RSS

Category Archives: Faith

What is the Harvest of Tears?

Photo credit belongs to FreeBibleImages.org

 
My friend Melanie recently published a blogpost based upon Psalm 126:5-6, which reads, 

5 Those who walk the fields to sow, casting their seed in tears,
    will one day tread those same long rows, amazed by what’s appeared.

6 Those who weep as they walk and plant with sighs Will return singing with joy, when they bring home the harvest.

Psalm 126:5-6

In brief, it’s an important discussion about choosing to cling to God in obedient faith instead of the temporal things of this world (including those we love). Follow the link below to read this short post about costly obedience.

Costly Obedience | The Life I Didn’t Choose

Psalm 126:5-6 has long been a verse dear to my heart. It was a promise I could cling to after Cole’s death. I inscribed it across the bottom of every birth announcement mailed when Bethany Joy arrived 17 months after her brother was stillborn. She was the literal manifestation of the harvest from my promise keeping heavenly Father, but . . . and this is important. . . 

really important. . . 

the joyful harvest was never dependent upon her survival. 

Before she was ever born I understood, I was painfully aware in fact, and very very fearful, that the harvest greeted with joyful singing might only occur in Heaven. I believe that one day Cole will be a part of my long awaited harvest. I believed that then and I believe it now.

They that sow in tears will reap in joy (KJV) was the mantra that circulated though my mind throughout the duration my pregnancy. Others were quick to tell me that everything would be okay this time . . . which frustrated me beyond belief.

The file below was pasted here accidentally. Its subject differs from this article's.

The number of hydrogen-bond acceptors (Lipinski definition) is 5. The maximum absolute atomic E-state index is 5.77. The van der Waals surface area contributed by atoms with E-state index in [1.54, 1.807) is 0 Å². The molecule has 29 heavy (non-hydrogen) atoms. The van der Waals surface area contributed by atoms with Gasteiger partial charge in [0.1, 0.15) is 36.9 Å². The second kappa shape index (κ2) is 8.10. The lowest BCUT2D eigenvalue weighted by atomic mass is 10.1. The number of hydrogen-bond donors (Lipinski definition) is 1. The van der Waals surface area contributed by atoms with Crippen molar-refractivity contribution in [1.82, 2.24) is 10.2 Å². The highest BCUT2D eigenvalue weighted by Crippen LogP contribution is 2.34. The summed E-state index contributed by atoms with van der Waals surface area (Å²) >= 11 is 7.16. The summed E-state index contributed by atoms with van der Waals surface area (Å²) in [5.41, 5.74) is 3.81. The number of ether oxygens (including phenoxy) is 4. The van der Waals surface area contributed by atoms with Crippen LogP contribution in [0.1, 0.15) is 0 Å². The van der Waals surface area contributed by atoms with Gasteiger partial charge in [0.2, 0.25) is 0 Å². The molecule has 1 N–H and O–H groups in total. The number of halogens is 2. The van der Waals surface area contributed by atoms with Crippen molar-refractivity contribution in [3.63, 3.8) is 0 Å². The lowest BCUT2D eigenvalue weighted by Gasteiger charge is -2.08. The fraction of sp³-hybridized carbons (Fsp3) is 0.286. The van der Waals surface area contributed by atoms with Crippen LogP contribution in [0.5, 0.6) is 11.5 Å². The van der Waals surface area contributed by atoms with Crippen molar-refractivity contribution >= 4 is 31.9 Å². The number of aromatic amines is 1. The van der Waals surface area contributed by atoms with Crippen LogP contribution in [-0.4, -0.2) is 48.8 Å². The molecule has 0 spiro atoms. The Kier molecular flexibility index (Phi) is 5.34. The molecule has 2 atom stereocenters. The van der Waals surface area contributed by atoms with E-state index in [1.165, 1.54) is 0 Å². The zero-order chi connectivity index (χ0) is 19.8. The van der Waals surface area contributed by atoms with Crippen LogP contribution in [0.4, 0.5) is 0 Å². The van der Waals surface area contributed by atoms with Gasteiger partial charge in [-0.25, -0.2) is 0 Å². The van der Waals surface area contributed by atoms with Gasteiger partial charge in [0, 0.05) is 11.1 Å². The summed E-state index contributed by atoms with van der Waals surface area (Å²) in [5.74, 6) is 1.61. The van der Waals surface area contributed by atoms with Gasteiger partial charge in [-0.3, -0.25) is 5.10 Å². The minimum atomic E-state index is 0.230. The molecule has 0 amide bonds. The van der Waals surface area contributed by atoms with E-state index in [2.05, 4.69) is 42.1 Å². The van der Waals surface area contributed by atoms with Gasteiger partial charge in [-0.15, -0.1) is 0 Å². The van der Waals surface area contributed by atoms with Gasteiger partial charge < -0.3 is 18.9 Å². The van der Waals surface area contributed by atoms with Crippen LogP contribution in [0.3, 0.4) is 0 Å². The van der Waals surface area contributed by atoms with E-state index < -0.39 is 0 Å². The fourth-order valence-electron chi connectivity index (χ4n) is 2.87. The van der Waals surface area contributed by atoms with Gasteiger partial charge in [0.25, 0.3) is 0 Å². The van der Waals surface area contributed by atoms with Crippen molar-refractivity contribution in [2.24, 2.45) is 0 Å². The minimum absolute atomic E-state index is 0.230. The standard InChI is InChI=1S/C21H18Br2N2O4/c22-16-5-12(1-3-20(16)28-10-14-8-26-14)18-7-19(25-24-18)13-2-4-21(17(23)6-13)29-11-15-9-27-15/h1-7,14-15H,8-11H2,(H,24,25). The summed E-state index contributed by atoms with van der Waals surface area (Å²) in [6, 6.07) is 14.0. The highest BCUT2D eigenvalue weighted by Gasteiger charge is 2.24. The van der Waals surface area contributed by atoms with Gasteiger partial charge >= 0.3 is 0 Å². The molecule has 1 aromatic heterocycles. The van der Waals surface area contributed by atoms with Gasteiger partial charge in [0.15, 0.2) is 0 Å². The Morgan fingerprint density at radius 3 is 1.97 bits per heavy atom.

To speak your fear out loud, to have it validated as a legitimate concern, loosens fear’s suffocating grip because you are no longer the only steward of truth. 

Two things allow fear to grow, isolated silence, and flippant dismissal. 

What I needed was someone to acknowledge the truth that while it was unlikely that I would lose another child, there were no guarantees that I would not leave the hospital empty handed once more. Over the course of three subsequent pregnancies, I never again counted my chickens before they hatched. There was always a part of my heart held in reserve – the part where naïveté was replaced with frank reality. 

There were other verses that competed for my attention among the cacophony of swirling thoughts and fears during my pregnancy. One of significance was Psalm 127:3 – specifically the King James Version. The Bible translation in this instance is important because different versions appear to communicate different things. Check out the versions below and see if you agree: